Lisa at Belmont CoA 20190125_141319-1.jpg

“Ask for 3” RecycleHealth visits the Belmont Senior Center

The Council on Aging is charged with advocating on behalf of older adults in Belmont. We collaborate with other town departments and committees as well as community service providers to enhance the quality of life for seniors ... promoting and implementing services and programs that enhance their general well-being.

With a Mission Statement like that, it’s no wonder the Belmont, MA Council on Aging (COA) reached out to Lisa Gualtieri, PhD, ScM about using RecycleHealth activity trackers to help increase the health and fitness of their senior population.

Lisa worked with Dana Leavitt, the Assistant Director at the Belmont COA, to develop timely advice. Since it was before the holidays, her message was:

If family or friends ask you for a suggestion for a holiday gift, try the “Ask for 3” plan:

1) I'd like a Fitbit

2) I'd like you to help me set it up

3) I'd like you to take a walk with me

The rest of the announcement for Lisa’s workshop, Fitbits, Fitness, and RecycleHealth, was:

Activity trackers like Fitbits can be helpful for increasing fitness. Learn about tracking your steps and increasing your activity.

When we meet on January 25, we'll talk about how this worked, or come if you want to learn about activity trackers. We'll also talk about ways to stay fit even when it is cold or snowing. Finally, Lisa will tell you about RecycleHealth, the non-profit she started, that collected over 4,000 activity trackers for underserved populations, including veterans with PTSD, lower income older adults, intellectually disabled adults, and others. Lisa was recently recognized by AARP for her work. If you or your family have trackers sitting in junk drawers, please bring them with you for RecycleHealth.

Dr. Gualtieri with the seniors at Belmont Senior Center.

Dr. Gualtieri with the seniors at Belmont Senior Center.

When Lisa arrived at the Belmont COA center, she was thrilled by how happy people were to see her and share their tracker stories. Lisa provided suggestions about how best to use the devices to actually increase physical activity. “Think in terms of small changes,” was the core of the advice. This was especially relevant as Massachusetts had recently had a snowstorm - a bad weather event that meant many were cooped up inside for days at a time. Lisa also provided FitBits to the people who hadn’t received them as presents, per her Ask for 3 plan, and the instructions on how to set them up.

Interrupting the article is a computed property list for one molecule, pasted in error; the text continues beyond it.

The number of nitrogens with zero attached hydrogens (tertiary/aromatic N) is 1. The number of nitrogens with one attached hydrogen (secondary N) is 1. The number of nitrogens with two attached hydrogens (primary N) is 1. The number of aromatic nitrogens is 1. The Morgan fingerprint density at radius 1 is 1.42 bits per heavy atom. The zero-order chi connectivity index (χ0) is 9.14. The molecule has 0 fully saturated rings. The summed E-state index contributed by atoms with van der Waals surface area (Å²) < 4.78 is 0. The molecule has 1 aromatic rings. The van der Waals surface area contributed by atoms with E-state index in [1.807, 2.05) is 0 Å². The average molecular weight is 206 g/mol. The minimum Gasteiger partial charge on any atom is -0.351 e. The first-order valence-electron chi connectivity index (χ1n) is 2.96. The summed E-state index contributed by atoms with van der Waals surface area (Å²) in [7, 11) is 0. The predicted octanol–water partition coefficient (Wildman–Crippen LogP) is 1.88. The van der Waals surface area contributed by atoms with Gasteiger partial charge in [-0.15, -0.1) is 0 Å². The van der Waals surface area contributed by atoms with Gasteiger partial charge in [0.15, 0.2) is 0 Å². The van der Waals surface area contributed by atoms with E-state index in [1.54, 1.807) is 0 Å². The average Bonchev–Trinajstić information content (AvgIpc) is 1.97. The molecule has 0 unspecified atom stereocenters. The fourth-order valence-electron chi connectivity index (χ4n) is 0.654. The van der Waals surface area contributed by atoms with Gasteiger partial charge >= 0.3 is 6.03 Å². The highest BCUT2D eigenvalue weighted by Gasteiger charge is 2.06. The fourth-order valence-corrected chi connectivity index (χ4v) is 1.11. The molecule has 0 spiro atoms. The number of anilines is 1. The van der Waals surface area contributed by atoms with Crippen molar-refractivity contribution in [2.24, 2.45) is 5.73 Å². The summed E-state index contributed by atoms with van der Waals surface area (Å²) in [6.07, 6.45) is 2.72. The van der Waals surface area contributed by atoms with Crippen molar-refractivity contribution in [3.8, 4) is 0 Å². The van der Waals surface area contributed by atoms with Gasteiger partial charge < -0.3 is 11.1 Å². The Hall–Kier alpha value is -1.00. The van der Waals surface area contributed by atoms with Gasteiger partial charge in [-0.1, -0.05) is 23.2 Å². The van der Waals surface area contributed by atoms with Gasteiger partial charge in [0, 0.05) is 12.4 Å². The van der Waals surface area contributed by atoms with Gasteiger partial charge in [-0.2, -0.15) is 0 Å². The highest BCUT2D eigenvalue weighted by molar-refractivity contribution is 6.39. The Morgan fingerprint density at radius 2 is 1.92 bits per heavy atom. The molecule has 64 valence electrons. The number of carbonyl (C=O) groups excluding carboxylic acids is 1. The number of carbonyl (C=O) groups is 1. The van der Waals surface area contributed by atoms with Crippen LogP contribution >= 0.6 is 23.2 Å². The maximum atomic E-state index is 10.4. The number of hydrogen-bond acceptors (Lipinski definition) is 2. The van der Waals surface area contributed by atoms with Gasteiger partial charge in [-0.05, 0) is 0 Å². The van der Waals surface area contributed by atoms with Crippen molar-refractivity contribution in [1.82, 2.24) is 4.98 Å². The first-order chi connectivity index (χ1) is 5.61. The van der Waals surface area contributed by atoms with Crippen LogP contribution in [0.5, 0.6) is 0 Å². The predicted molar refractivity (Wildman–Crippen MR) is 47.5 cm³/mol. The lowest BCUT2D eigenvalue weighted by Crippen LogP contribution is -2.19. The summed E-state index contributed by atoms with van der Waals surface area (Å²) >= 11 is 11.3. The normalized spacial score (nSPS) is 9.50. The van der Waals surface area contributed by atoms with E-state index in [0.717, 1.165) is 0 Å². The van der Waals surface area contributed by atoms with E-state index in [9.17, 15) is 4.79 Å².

Overall, the two dozen seniors at Belmont COA were curious about trackers. Questions for Lisa were part of what made those sessions a “success” and included 1) which model FitBit is on my wrist? 2) should I worry about surveillance? 3) what does "in the cloud" mean? 4) how can I fix or replace my broken band? 5) why don't I get steps when I push a shopping cart? Lisa stayed until she knew the seniors felt confident about their new trackers and the Fitbit app on their phones. “At RecycleHealth, we help people increase their health and fitness through trackers, and increase their digital literacy skills and self-efficacy through our high-touch approach,” Lisa comments.

Lisa’s time at the Belmont COA center, though only totaling an hour, reinforced what she already believed from previous experiences distributing trackers to underserved populations: nothing can compete with a high-touch approach. In a technological age, with new innovations and advances coming out monthly with promises to transform health, it’s easy to overlook the barriers that exist to using new technology. It doesn’t matter how amazing the tech is. If no one uses it, then it can do no good. Health technology is still, ultimately, about the humans who are using it.

By spending time with small groups of seniors, answering questions, assisting with the tracker set up and use, Lisa brought the “human” back into something that’s generally considered a techy new gadget for tracking steps. Lisa’s high-touch approach is what makes the difference between adoption and use, and throwing the tracker in a junk drawer the second someone gets home.

Though of course, Lisa wants to see these efforts brought to life on a much larger scale, for her, nothing can compare to the personal experience of going to a small group of individuals and helping them one-on-one. Those actions will always have meaning.

“I plan on returning to the Belmont COA soon,” Lisa says. “Not only to bring more trackers for new people, but to see how the original group is doing with the trackers I gave them. This time, I might have questions for them!”